By TRACY ANNE DUMALO
Anakbayan, the organization of young workers and professionals, peasants, out-of-school and community youth and students, slammed the recent rise in the country’s Gross Domestic Product (GDP), dubbed by Malacañang as ‘extraordinary’, saying that its benefits have accrued only to a few while millions live in deep poverty.
The youth group dismissed as “delusional” Budget Secretary Florencio Abad’s statement that “these positive figures reaffirm exactly” Aquino’s much-vaunted “kung walang corrupt, walang mahirap”.
“Secretary Abad and Malacañang perceive and portray reality differently from ordinary Filipinos. The growth recorded merely reflects increased economic activity but it does not actually translate to poverty reduction or better quality of life for the people.”
Contrary to their belief that the benefits of “the recent successes” of Aquino’s anti-corruption and anti-poverty campaign are already being felt, poverty, hunger and unemployment continue to rise even as the economy has “grown”.
According to the independent think-tank IBON Foundation, out of the 92 million Filipinos in 2010, 65 million or 70% are considered poor, living on P 104 or less per day. In February, Social Weather Stations (SWS) survey showed that hunger incidence rose from 4.1 million families to 4.5 million.
As proof of the widening gap between the rich and poor, IBON’s findings indicates the net worth of 25 richest Filipinos in 2009, US $ 21.4 billion, is equivalent to the combined income in a year of the poorest 11.1 million families.
While the growth translated to 1.1 million in additional jobs according to the National Economic Development Authority (NEDA), it is far-flung from the record-high 11.6 million unemployed and underemployed. The mandated minimum wage, on the other hand, falls far short of providing for a decent living and what business-owners can afford.
Moreover, the national government’s spending on basic social services such as education, health and housing, among others, as a share of gross domestic product has continued to drop.
If not reducing poverty by not counting the poor (government downplays poverty data by changing methodologies), the Aquino government resorts to a rehash of lies and exaggerations that his flagship Conditional Cash Transfer (CCT) program has reduced poverty.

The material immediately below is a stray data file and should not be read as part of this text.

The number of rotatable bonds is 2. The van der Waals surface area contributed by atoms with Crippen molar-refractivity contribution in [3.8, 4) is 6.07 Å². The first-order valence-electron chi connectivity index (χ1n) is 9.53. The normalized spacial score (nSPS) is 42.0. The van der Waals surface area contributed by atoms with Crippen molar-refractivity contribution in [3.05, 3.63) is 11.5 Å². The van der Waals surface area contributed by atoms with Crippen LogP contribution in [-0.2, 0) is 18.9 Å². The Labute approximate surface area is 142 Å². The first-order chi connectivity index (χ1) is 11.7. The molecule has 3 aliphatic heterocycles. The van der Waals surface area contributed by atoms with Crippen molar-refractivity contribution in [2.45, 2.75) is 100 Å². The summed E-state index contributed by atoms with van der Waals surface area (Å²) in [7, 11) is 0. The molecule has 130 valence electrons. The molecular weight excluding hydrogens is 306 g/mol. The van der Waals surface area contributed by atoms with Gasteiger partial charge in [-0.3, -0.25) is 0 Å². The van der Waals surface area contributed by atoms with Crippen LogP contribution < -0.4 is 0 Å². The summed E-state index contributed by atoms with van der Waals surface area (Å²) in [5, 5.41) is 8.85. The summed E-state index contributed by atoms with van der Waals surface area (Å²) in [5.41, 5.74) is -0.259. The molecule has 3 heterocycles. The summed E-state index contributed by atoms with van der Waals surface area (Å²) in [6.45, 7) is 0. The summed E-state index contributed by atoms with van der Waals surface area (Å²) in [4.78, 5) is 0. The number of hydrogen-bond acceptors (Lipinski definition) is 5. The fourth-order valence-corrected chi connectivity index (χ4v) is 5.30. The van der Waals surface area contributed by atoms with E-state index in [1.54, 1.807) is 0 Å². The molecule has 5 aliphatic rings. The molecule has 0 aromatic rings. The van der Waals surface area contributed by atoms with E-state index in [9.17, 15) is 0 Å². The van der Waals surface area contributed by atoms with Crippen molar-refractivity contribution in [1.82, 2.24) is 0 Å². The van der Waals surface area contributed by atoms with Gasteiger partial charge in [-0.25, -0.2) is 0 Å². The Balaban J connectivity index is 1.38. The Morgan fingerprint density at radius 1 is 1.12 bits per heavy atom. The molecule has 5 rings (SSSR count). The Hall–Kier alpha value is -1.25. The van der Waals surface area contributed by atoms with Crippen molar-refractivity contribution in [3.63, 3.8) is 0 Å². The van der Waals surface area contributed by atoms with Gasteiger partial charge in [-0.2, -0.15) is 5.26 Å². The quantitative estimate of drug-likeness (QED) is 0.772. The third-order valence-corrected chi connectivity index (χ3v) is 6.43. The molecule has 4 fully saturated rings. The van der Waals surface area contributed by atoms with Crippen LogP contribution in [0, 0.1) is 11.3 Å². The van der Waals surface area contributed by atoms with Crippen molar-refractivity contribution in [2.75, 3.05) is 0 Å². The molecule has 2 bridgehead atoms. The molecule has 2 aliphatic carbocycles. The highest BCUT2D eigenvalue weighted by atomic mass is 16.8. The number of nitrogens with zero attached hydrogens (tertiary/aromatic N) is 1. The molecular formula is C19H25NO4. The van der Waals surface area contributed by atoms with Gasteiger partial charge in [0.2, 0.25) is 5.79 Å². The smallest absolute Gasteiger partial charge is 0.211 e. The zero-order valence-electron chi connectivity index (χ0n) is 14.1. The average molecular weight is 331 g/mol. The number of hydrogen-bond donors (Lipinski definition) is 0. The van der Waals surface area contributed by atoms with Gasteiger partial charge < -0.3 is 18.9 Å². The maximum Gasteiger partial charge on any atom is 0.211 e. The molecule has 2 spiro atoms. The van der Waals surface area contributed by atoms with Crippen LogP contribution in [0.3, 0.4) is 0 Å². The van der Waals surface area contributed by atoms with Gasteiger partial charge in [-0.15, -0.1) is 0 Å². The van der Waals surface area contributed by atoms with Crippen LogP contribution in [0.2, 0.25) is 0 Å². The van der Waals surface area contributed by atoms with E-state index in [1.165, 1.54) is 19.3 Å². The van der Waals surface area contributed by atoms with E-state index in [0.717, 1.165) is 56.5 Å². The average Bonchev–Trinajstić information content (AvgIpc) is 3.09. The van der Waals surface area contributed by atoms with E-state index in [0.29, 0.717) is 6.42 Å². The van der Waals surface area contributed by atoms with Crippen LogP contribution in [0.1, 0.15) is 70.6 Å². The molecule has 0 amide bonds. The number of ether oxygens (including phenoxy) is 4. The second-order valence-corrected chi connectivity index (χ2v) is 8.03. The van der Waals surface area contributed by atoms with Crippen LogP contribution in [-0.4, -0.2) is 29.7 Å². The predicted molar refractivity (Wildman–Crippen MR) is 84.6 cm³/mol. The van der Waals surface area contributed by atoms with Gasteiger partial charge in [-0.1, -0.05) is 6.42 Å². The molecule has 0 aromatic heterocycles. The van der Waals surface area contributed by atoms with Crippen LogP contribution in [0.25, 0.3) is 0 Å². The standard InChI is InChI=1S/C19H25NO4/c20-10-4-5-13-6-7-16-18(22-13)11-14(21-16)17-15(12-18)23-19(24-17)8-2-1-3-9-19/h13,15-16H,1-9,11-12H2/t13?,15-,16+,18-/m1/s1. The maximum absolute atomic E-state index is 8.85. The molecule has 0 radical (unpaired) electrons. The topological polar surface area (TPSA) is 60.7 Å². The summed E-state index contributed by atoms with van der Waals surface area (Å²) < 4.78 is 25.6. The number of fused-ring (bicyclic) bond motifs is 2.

In fact the CCT, cited as part of ‘increased government spending’—a major player in the GDP growth—will result in a heavier debt burden for Filipinos, an estimated US $ 508.5 million in 25 years.
Anakbayan also slammed the Aquino government for “not doing enough to prepare for the looming global economic downturn worst than the 2008 crisis” and for continuously implementing failed and inequitable neoliberal policies of globalization such as elimination of tariffs, deregulation of important industries and privatization of social services and government agencies.
To date, the Philippine economy relies heavily on export of cheap raw materials or semi-processed goods, OFW remittances, tourism and foreign-dictated programs—the CCT and Public Private Partnership (PPP) Projects—that have caused damage to people’s dwellings and livelihood, and foreign loans from ADB and IMF-World Bank which have greatly contributed to the worsening quality of life of millions of people in the world.
Centers of capitalism, the country’s major export markets, are in a deep crisis. We have every reason to doubt the sustainability of the economic growth in the coming months.
There is no substitute for strengthening the domestic economy through strategic agricultural development and creation of national industries with genuine agrarian reform as base. For a start, we challenge the landlord-comprador president to have a change of heart in redistributing wealth: implement the 125 across-the-board wage increase.
While it may not bring a decent standard of living to poor Filipino workers, a substantial wage increase will give immediate relief to their families. Stop being greedy. Workers should share the fruits of the economic growth instead of just benefiting a few. # nordis.net